Calculated methyl orange acidity using the equation:
Methyl orange acidity = (vol.1×1000) / (vol. 3)
Mineral acidity is determined using the following Equation when the 0.02 N NaOH solution, used in titration, is not standardized: -
Methyl orange acidity= (vol.1×0.02×50×1000) / (vol.3)
Phenolphthalein acidity test:
To test acidity using phenolphthalein indicator, a few drops of the indicator are added to a small amount of the solution being tested. Then, a standardized solution of NaOH or KOH is added until the pink or red color disappears, indicating neutrality. The volume of the solution needed to reach neutrality is recorded as vol.2 and calculate total acidity by using equation:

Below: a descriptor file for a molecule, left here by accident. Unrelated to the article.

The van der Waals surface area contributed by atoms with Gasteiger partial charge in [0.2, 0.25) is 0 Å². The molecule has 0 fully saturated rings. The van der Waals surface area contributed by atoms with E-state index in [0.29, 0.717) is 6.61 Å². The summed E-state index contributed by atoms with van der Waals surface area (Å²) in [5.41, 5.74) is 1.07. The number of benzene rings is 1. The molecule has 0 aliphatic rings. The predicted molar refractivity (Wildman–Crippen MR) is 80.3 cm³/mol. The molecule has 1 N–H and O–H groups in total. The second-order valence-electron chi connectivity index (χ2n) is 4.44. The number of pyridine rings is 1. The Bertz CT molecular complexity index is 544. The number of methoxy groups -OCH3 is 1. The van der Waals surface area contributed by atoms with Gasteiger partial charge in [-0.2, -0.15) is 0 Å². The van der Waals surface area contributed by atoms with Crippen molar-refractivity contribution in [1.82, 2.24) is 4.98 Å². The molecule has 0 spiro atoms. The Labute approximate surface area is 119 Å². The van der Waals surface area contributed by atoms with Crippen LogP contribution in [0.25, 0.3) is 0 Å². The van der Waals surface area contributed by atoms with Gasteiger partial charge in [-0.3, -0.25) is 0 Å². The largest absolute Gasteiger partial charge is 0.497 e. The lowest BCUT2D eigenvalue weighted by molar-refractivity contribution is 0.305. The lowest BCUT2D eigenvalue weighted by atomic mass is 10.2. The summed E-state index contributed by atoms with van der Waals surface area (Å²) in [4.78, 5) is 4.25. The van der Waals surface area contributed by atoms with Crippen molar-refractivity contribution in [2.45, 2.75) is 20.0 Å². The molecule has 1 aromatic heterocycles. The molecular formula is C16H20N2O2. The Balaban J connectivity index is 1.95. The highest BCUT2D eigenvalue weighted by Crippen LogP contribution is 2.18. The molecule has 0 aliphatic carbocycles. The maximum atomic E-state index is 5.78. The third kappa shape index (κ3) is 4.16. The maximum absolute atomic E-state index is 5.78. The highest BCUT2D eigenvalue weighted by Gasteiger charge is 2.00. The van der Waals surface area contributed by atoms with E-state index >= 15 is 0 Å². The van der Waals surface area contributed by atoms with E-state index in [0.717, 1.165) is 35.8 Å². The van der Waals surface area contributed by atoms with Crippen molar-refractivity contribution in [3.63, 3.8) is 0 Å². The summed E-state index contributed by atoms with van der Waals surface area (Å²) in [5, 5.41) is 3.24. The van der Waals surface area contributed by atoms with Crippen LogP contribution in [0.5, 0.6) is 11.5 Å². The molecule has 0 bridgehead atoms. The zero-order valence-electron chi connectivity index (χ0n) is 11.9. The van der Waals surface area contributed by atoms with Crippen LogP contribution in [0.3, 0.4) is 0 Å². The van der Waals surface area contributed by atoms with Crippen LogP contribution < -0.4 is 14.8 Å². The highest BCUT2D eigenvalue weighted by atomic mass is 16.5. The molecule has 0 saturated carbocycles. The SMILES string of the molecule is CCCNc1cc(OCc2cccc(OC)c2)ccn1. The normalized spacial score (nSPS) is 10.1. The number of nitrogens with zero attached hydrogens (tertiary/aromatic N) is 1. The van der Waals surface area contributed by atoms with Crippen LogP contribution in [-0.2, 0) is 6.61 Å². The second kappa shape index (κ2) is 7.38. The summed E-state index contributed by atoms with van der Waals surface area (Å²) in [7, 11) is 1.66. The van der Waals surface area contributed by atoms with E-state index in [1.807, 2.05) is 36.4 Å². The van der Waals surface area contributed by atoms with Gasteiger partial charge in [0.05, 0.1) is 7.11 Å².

Total acidity = (vol.2×0.02×50×1000) / (vol.3)
Where vol.3 = sample volume.
Principle: Chloride can be titrated with mercuric nitrate due to the creation of mercuric chloride, which is soluble and slightly dissociated. Diphenyl carbazone, when exposed to a pH between 2.3 and 2.8, forms a mauve complex with an excess of mercuric ions, signaling the conclusion of the reaction.
2. Measuring Cylinder
3. Conical Flask
1. K₂CrO₄ indicator solution
2. AgNO3 as a titration agent
A 100 mL of water sample is taken in a conical flask.
Potassium chromate indicator solution is added to the sample, causing it to turn yellow.
A standard AgNO3 solution (0.01 M) is used to titrate the sample until a reddish-brown colour develops, indicating the endpoint has been reached.
The amount of AgNO3 solution that was utilised to reach the target is recorded in step four.
A mean value is determined by performing the titration three times.